In an article I wrote some years ago, I argued that the assertion of such minority cultural privilege actually masks a preference for Islam as a replacement for Christianity once elitist faction oligarchy replaces constitutional self-government, of, by, and for the people as a whole. I noted that "in practically every … country where Islam is the predominant religion, the Islamic religion seems … to engender political regimes that plainly contradict the fundamental principles of the American republic." Once the ethos of constitutional self-government is obsolete, such a religion would facilitate unchallenged elitist control?
Assuming that these elitists could find some way to dictate its leadership, a domesticated form of Islam would be an effective tool for keeping the population in submission. In any event, it is liable to be less ornery and unpredictable than Christianity. The path of Allah revealed by Muhammad enforces submission. By contrast the way of life Jesus Christ promises offers a share in the liberty wherewith he frees those who trust in him.
Advertisement - story continues below
The understanding of rights and liberty that justifies the sovereignty we Americans enjoy as a self-governing people entirely depends on the concepts and logic of Christ's representation of God and the blessings derived from the right exercise of freedom, according to God's will. The freedom to worship and celebrate Christ, and spread the good news of God's justice, which he preached and enacted, isn't just a matter of individual privilege. It is an essential public good, vital to the preservation of liberty and the perpetuation of constitutional self-government.
For a brief moment during the Christmas caroling last week, it occurred to me to wonder how we (the carolers) would react if some official person demanded that we desist and threatened to have us arrested. We were engaging in a public activity that was once a universally accepted aspect of the Christmas holidays. Now, under the pretext of unconstitutional statutes encouraged by a blatantly false jurisprudence, we are being subject to harassment intended to discourage innocuous, peaceful, emotionally uplifting activities because they may spread the gospel, in spirit and truth, as Christ commissioned us to do.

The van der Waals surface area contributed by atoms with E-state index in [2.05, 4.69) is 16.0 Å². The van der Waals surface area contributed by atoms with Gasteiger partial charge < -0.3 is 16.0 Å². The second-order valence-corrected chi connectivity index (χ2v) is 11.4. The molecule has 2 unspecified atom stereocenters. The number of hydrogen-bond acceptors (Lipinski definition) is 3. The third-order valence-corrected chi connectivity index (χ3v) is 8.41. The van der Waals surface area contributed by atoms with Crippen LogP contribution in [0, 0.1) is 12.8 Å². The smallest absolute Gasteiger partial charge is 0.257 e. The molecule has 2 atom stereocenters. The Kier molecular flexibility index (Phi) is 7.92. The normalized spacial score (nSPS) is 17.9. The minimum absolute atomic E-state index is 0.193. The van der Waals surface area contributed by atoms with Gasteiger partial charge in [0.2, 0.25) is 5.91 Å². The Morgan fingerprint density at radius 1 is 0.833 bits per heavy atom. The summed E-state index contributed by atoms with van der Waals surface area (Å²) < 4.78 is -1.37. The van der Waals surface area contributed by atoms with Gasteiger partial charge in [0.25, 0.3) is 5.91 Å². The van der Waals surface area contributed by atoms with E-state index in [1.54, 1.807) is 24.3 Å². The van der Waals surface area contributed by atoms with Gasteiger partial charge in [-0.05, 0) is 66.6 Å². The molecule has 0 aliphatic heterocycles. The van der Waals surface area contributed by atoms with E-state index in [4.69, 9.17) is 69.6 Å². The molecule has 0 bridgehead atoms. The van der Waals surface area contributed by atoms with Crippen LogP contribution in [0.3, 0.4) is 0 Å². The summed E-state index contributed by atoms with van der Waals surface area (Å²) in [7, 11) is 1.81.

If government edicts demand that we desist from such evangelization, should we simply comply? Or should we question human authorities, as the Apostles did when "commanded … not to speak at all nor teach in the name of Jesus … Whether it is right in the sight of God to obey more than God …" (Acts 14: 18-19)? There is something tragically self-destructive in the notion that human authorities must be obeyed when they abuse authority derived from the God-endowed human sovereign whose sovereignty authorizes their possession of governmental power – in our case, the people of the United States – to deny and disparage respect for the authority (God's rule) by which the people justifies their exercise of the sovereign power that ordains and establishes the government.
Such a "separation of church and state" is shrewdly calculated to sever the American people from the roots of their constitutional self-government. It's easy to understand why elitists are eager to inculcate this doctrine, poisonous to the unalienable right of liberty. But why on earth are people who have proved and enjoyed the blessings of that liberty willing meekly to put away the public reverence for God's authority that substantiates their just claim to exercise it?